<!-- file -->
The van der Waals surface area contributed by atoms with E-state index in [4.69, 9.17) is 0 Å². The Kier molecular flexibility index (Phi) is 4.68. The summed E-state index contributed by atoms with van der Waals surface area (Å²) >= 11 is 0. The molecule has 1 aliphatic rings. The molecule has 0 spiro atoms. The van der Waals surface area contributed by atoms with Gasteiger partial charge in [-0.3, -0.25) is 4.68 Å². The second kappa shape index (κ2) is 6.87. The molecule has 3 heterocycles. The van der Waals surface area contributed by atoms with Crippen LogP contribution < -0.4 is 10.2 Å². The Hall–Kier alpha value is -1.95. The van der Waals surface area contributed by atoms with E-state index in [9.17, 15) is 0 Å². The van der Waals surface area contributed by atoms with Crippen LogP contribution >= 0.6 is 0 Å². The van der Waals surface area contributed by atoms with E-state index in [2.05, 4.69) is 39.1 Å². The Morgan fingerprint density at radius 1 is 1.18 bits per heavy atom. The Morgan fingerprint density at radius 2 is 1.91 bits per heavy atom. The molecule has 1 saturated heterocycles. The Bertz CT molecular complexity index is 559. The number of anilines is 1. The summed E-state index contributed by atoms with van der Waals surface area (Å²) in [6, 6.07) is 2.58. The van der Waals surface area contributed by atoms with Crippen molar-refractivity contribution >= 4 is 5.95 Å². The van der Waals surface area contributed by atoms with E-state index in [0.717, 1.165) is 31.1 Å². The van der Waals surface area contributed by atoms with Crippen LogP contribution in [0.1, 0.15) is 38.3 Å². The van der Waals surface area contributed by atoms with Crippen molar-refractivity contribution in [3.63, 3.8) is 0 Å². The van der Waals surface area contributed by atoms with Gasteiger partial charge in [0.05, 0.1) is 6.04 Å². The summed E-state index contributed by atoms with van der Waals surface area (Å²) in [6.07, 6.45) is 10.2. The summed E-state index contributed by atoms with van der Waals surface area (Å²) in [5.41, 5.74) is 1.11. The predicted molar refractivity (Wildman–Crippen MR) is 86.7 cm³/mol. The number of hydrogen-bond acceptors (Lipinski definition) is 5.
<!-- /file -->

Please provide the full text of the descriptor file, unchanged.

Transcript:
The van der Waals surface area contributed by atoms with E-state index in [4.69, 9.17) is 0 Å². The Kier molecular flexibility index (Phi) is 4.68. The summed E-state index contributed by atoms with van der Waals surface area (Å²) >= 11 is 0. The molecule has 1 aliphatic rings. The molecule has 0 spiro atoms. The van der Waals surface area contributed by atoms with Gasteiger partial charge in [-0.3, -0.25) is 4.68 Å². The second kappa shape index (κ2) is 6.87. The molecule has 3 heterocycles. The van der Waals surface area contributed by atoms with Crippen LogP contribution < -0.4 is 10.2 Å². The Hall–Kier alpha value is -1.95. The van der Waals surface area contributed by atoms with E-state index in [9.17, 15) is 0 Å². The van der Waals surface area contributed by atoms with Crippen LogP contribution >= 0.6 is 0 Å². The van der Waals surface area contributed by atoms with E-state index in [2.05, 4.69) is 39.1 Å². The Morgan fingerprint density at radius 1 is 1.18 bits per heavy atom. The Morgan fingerprint density at radius 2 is 1.91 bits per heavy atom. The molecule has 1 saturated heterocycles. The Bertz CT molecular complexity index is 559. The number of anilines is 1. The summed E-state index contributed by atoms with van der Waals surface area (Å²) in [6, 6.07) is 2.58. The van der Waals surface area contributed by atoms with Crippen molar-refractivity contribution >= 4 is 5.95 Å². The van der Waals surface area contributed by atoms with E-state index in [0.717, 1.165) is 31.1 Å². The van der Waals surface area contributed by atoms with Crippen LogP contribution in [0.1, 0.15) is 38.3 Å². The van der Waals surface area contributed by atoms with Crippen molar-refractivity contribution in [3.63, 3.8) is 0 Å². The van der Waals surface area contributed by atoms with Gasteiger partial charge in [0.05, 0.1) is 6.04 Å². The summed E-state index contributed by atoms with van der Waals surface area (Å²) in [6.07, 6.45) is 10.2. The summed E-state index contributed by atoms with van der Waals surface area (Å²) in [5.41, 5.74) is 1.11. The predicted molar refractivity (Wildman–Crippen MR) is 86.7 cm³/mol. The number of hydrogen-bond acceptors (Lipinski definition) is 5.